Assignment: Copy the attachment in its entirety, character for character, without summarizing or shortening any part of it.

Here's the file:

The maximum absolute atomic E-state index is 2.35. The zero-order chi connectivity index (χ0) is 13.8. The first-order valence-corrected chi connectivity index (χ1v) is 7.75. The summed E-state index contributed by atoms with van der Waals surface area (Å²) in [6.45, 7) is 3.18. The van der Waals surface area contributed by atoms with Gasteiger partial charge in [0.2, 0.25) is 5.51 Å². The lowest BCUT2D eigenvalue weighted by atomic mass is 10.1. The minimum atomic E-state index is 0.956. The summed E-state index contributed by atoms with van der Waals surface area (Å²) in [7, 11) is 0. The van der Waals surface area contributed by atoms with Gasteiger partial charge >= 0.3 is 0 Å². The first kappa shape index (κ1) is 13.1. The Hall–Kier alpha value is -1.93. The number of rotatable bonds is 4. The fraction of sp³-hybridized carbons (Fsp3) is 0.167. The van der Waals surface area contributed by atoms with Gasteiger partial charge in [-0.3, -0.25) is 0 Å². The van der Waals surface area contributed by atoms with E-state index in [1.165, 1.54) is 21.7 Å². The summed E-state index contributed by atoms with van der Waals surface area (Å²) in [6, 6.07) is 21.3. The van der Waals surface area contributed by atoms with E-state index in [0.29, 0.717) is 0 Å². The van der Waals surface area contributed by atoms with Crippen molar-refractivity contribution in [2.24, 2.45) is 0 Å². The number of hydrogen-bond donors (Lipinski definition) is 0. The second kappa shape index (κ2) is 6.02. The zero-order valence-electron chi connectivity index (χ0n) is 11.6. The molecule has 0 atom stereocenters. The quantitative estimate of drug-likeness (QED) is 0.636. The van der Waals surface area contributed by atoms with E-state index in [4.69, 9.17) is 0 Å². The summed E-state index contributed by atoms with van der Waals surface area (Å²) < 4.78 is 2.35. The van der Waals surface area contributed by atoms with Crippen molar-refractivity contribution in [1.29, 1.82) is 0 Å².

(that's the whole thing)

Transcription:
The maximum absolute atomic E-state index is 2.35. The zero-order chi connectivity index (χ0) is 13.8. The first-order valence-corrected chi connectivity index (χ1v) is 7.75. The summed E-state index contributed by atoms with van der Waals surface area (Å²) in [6.45, 7) is 3.18. The van der Waals surface area contributed by atoms with Gasteiger partial charge in [0.2, 0.25) is 5.51 Å². The lowest BCUT2D eigenvalue weighted by atomic mass is 10.1. The minimum atomic E-state index is 0.956. The summed E-state index contributed by atoms with van der Waals surface area (Å²) in [7, 11) is 0. The van der Waals surface area contributed by atoms with Gasteiger partial charge >= 0.3 is 0 Å². The first kappa shape index (κ1) is 13.1. The Hall–Kier alpha value is -1.93. The number of rotatable bonds is 4. The fraction of sp³-hybridized carbons (Fsp3) is 0.167. The van der Waals surface area contributed by atoms with Gasteiger partial charge in [-0.3, -0.25) is 0 Å². The van der Waals surface area contributed by atoms with E-state index in [1.165, 1.54) is 21.7 Å². The summed E-state index contributed by atoms with van der Waals surface area (Å²) in [6, 6.07) is 21.3. The van der Waals surface area contributed by atoms with E-state index in [0.29, 0.717) is 0 Å². The van der Waals surface area contributed by atoms with Crippen molar-refractivity contribution in [2.24, 2.45) is 0 Å². The number of hydrogen-bond donors (Lipinski definition) is 0. The second kappa shape index (κ2) is 6.02. The zero-order valence-electron chi connectivity index (χ0n) is 11.6. The molecule has 0 atom stereocenters. The quantitative estimate of drug-likeness (QED) is 0.636. The van der Waals surface area contributed by atoms with E-state index in [4.69, 9.17) is 0 Å². The summed E-state index contributed by atoms with van der Waals surface area (Å²) < 4.78 is 2.35. The van der Waals surface area contributed by atoms with Crippen molar-refractivity contribution in [1.29, 1.82) is 0 Å².